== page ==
So, here I am, back with another instalment of another new WIP!!
Lerthin paced the room, gut churning and heart hammering. He was an idiot. He should have been more careful. Getting caught had not been part of the plan, but he should have been prepared. The only advantage he had was that no one here knew him. They knew his alias, but not his name and definitely not his face. He was in disguise, donned with both magic and other means, and he was fairly confident that no one could penetrate it. Still, that didn’t ensure that he wouldn’t be harmed. He could only imagine what his father would say if he got out of this without consequences.
When, not if.
It was hard to be positive in the circumstance. King Kailor was not known for mercy to enemies. Lerthin was beginning to wish he had paid attention to his father’s warnings. Haljir had not liked his plan, had insisted he not do it, that he send someone else, someone who had been trained in espionage. It had been easy enough to be angry, to accuse his father of not having enough faith in him, to insist that this was his plan, his idea and that he would see it through. In hindsight, he should have listened.
The only comfort Lerthin could draw on was that it was more than just vanity that was behind his failed attempt to gather intelligence on Kailor and his army. The plan was a risky one, had always been, but they had been desperate. Kailor’s army was stronger in numbers, and it was only a matter of time before Frewqor would also fall, one among the many nations annexed by the hordes of Jalion as it swept across the continent. Lerthin could not, under any circumstances, allow someone else to take this chance. The plan was his; it was only fair that the risk should also be.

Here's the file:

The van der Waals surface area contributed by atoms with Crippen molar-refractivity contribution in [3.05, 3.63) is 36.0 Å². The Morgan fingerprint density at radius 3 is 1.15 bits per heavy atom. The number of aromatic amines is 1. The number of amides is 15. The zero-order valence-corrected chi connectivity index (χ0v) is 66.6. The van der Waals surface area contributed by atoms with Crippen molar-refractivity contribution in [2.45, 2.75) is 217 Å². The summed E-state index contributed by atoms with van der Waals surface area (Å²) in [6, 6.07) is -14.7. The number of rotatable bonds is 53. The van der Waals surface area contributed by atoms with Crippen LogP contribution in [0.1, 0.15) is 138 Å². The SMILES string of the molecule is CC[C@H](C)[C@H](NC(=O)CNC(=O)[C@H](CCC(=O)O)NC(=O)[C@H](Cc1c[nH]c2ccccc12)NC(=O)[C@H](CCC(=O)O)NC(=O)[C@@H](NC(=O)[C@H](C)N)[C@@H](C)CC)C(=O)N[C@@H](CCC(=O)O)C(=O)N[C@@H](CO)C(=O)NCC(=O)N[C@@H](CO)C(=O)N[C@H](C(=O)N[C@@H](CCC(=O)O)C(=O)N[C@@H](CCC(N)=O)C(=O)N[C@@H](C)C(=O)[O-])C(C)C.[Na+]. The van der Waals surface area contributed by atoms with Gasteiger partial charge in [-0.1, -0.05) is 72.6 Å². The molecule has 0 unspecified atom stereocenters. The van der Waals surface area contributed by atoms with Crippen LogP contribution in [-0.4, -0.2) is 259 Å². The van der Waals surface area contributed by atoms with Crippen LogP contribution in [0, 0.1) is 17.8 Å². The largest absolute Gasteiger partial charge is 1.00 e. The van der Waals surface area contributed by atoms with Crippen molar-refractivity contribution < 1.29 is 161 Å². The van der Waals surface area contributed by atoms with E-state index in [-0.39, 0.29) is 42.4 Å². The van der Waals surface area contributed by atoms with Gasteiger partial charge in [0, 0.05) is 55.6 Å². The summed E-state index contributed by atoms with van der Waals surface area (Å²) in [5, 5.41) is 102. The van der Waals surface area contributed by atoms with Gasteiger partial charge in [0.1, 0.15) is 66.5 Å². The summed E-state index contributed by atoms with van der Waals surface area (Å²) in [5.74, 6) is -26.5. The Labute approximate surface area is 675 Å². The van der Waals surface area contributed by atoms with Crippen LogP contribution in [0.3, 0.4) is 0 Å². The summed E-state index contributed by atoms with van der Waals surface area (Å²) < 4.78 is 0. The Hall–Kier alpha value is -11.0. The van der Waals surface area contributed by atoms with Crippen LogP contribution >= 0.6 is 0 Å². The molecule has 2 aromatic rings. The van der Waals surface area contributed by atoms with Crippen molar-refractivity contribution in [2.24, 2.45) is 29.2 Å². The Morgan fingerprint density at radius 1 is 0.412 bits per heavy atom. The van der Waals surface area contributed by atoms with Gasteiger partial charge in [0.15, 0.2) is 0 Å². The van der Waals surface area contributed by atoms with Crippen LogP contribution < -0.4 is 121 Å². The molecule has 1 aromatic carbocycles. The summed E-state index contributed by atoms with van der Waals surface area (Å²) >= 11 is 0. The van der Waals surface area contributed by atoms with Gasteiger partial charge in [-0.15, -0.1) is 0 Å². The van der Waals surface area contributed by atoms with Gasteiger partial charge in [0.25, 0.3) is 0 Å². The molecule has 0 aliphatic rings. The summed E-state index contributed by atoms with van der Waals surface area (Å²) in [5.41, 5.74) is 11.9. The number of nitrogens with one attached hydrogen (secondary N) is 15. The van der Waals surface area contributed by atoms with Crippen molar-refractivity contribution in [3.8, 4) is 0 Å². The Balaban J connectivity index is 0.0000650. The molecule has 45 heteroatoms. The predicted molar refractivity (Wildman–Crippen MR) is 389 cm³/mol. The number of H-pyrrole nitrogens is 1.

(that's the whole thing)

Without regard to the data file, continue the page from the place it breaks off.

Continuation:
The door to the cell opened and a man stepped inside. The door closed behind him with a clang, but even in the dim light, Lerthin recognized him. His heart sank to his boots, and his mouth was dry in contrast to his suddenly clammy palms. He clasped them behind his back, lifting his chin and straightening his spine. In disguise he might be, but he was the Prince of Frewqor and he would die as befitting one. Facing his enemy with a fearless façade.
“So, my men say you’re a spy.” Kailor’s voice was soft, smooth, rich, something that reminded Lerthin of vast endless skies and immovable mountains. “What have you to say for yourself?”
Lerthin bristled. “Nothing.” he said, crossing his arms in front of his chest, his tone clipped. “Your men refused to believe me, and I don’t see any indication that you would either. The least you can do is stop mocking me.”
“Interesting.” Kailor clasped his own hands behind his back, beginning to circle Lerthin. “My men told me they didn’t really think you were a spy, but that your demeanour was far too fearless.” A pause. “I must admit that I am intrigued. Even a spy wouldn’t be this fearless in my presence. So, who are you really?”
“My name is Lerthin.” he said. His real name posed no risk. “I belong to Frewqor and I was trying to escape to Habial before the kingdom could fall.”
“Why Habial?” Kailor’s gaze was uninterested, but Lerthin was not fooled.
“Because it’s a harbor?” He snorted. “Not like this continent is safe anymore, is it?”
“So, why would a citizen bent on escape try and extract information from my men?” Kailor was behind him, but his voice was like a whiplash. Lerthin resisted the urge to turn around, to look the man in the eye. His magic coiled under his skin, ready to strike, but he could feel the wards within the cell.
“Because I had to make sure the way was safe.” He spoke slowly, emphasising each word. “I don’t expect you to believe me-”
“I do.” Kailor’s voice was quiet, and he was again in front of Lerthin. “For all that, I can’t have a citizen of Frewqor running free among my armies. So, I shall personally accompany you to Habial, see you on a ship going to wherever it is you wish to sail.”
“But-” Lerthin began, and stopped. This could be a reprieve for his people. The armies of Jalion wouldn’t attack without Kailor. Perhaps he would even find a way to escape on the way, or kill Kailor. “All right.” He shrugged. “Whatever you say.”
“So gracious.” Kailor murmured, looking amused again. “I look forward to this, Lerthin.”
He was gone before Lerthin could speak another word, vanishing from the cell and Lerthin hadn’t even felt him use magic.